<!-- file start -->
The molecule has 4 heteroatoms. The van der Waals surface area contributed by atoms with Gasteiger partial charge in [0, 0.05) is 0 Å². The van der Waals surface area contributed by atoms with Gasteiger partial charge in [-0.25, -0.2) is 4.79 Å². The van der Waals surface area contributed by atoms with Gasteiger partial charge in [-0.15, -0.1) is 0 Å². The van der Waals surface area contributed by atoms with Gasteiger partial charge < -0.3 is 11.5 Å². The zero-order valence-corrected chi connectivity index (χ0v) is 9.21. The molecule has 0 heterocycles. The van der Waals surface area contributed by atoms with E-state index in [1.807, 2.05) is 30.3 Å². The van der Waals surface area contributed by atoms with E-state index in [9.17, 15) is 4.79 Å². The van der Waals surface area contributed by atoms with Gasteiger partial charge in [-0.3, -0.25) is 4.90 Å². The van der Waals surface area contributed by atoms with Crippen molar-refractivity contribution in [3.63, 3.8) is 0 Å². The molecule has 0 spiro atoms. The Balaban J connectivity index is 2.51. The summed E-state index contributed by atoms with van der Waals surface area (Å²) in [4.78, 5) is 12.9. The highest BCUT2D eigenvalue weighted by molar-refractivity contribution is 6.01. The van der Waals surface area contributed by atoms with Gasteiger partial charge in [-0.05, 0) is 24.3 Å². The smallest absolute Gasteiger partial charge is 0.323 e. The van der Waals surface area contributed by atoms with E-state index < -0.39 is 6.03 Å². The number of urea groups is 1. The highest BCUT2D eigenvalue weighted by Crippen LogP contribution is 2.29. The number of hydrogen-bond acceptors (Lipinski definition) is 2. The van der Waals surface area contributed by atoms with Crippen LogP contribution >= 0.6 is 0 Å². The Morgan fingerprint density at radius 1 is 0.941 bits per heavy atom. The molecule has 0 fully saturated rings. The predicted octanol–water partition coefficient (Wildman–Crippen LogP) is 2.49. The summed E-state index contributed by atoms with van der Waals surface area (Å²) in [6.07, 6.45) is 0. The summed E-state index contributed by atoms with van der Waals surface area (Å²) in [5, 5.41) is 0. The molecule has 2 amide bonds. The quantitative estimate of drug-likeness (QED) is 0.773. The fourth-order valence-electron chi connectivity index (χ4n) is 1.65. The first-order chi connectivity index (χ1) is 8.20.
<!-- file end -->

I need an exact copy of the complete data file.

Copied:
The molecule has 4 heteroatoms. The van der Waals surface area contributed by atoms with Gasteiger partial charge in [0, 0.05) is 0 Å². The van der Waals surface area contributed by atoms with Gasteiger partial charge in [-0.25, -0.2) is 4.79 Å². The van der Waals surface area contributed by atoms with Gasteiger partial charge in [-0.15, -0.1) is 0 Å². The van der Waals surface area contributed by atoms with Gasteiger partial charge < -0.3 is 11.5 Å². The zero-order valence-corrected chi connectivity index (χ0v) is 9.21. The molecule has 0 heterocycles. The van der Waals surface area contributed by atoms with E-state index in [1.807, 2.05) is 30.3 Å². The van der Waals surface area contributed by atoms with E-state index in [9.17, 15) is 4.79 Å². The van der Waals surface area contributed by atoms with Gasteiger partial charge in [-0.3, -0.25) is 4.90 Å². The van der Waals surface area contributed by atoms with Crippen molar-refractivity contribution in [3.63, 3.8) is 0 Å². The molecule has 0 spiro atoms. The Balaban J connectivity index is 2.51. The summed E-state index contributed by atoms with van der Waals surface area (Å²) in [4.78, 5) is 12.9. The highest BCUT2D eigenvalue weighted by molar-refractivity contribution is 6.01. The van der Waals surface area contributed by atoms with Gasteiger partial charge in [-0.05, 0) is 24.3 Å². The smallest absolute Gasteiger partial charge is 0.323 e. The van der Waals surface area contributed by atoms with E-state index < -0.39 is 6.03 Å². The number of urea groups is 1. The highest BCUT2D eigenvalue weighted by Crippen LogP contribution is 2.29. The number of hydrogen-bond acceptors (Lipinski definition) is 2. The van der Waals surface area contributed by atoms with Crippen LogP contribution >= 0.6 is 0 Å². The Morgan fingerprint density at radius 1 is 0.941 bits per heavy atom. The molecule has 0 fully saturated rings. The predicted octanol–water partition coefficient (Wildman–Crippen LogP) is 2.49. The summed E-state index contributed by atoms with van der Waals surface area (Å²) in [6.07, 6.45) is 0. The summed E-state index contributed by atoms with van der Waals surface area (Å²) in [5, 5.41) is 0. The molecule has 2 amide bonds. The quantitative estimate of drug-likeness (QED) is 0.773. The fourth-order valence-electron chi connectivity index (χ4n) is 1.65. The first-order chi connectivity index (χ1) is 8.20.